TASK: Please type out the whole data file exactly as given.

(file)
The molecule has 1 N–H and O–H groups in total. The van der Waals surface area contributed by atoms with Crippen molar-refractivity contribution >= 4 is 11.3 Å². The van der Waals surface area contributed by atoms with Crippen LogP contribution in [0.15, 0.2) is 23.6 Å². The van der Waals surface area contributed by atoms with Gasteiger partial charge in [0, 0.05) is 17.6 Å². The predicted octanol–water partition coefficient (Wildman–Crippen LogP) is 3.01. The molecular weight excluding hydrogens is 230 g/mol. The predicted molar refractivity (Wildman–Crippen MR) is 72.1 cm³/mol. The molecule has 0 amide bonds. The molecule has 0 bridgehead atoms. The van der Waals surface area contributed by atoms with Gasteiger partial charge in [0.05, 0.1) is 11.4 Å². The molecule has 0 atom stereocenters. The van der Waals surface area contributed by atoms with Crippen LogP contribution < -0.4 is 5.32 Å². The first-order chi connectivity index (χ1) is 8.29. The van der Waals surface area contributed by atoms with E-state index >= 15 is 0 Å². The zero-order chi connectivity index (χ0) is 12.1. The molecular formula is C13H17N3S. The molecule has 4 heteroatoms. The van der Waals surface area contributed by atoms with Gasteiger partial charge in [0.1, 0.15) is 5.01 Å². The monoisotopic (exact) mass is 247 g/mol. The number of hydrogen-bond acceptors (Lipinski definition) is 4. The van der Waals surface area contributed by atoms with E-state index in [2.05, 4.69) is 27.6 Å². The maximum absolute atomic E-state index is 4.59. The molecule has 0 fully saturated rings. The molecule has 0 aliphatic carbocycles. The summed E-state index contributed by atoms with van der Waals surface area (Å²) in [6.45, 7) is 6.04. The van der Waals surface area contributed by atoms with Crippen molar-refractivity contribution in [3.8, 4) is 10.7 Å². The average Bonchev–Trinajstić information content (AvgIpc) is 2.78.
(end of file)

The molecule has 1 N–H and O–H groups in total. The van der Waals surface area contributed by atoms with Crippen molar-refractivity contribution >= 4 is 11.3 Å². The van der Waals surface area contributed by atoms with Crippen LogP contribution in [0.15, 0.2) is 23.6 Å². The van der Waals surface area contributed by atoms with Gasteiger partial charge in [0, 0.05) is 17.6 Å². The predicted octanol–water partition coefficient (Wildman–Crippen LogP) is 3.01. The molecular weight excluding hydrogens is 230 g/mol. The predicted molar refractivity (Wildman–Crippen MR) is 72.1 cm³/mol. The molecule has 0 amide bonds. The molecule has 0 bridgehead atoms. The van der Waals surface area contributed by atoms with Gasteiger partial charge in [0.05, 0.1) is 11.4 Å². The molecule has 0 atom stereocenters. The van der Waals surface area contributed by atoms with Crippen LogP contribution < -0.4 is 5.32 Å². The first-order chi connectivity index (χ1) is 8.29. The van der Waals surface area contributed by atoms with E-state index >= 15 is 0 Å². The zero-order chi connectivity index (χ0) is 12.1. The molecular formula is C13H17N3S. The molecule has 4 heteroatoms. The van der Waals surface area contributed by atoms with Gasteiger partial charge in [0.1, 0.15) is 5.01 Å². The monoisotopic (exact) mass is 247 g/mol. The number of hydrogen-bond acceptors (Lipinski definition) is 4. The van der Waals surface area contributed by atoms with E-state index in [2.05, 4.69) is 27.6 Å². The maximum absolute atomic E-state index is 4.59. The molecule has 0 fully saturated rings. The molecule has 0 aliphatic carbocycles. The summed E-state index contributed by atoms with van der Waals surface area (Å²) in [6.45, 7) is 6.04. The van der Waals surface area contributed by atoms with Crippen molar-refractivity contribution in [3.8, 4) is 10.7 Å². The average Bonchev–Trinajstić information content (AvgIpc) is 2.78.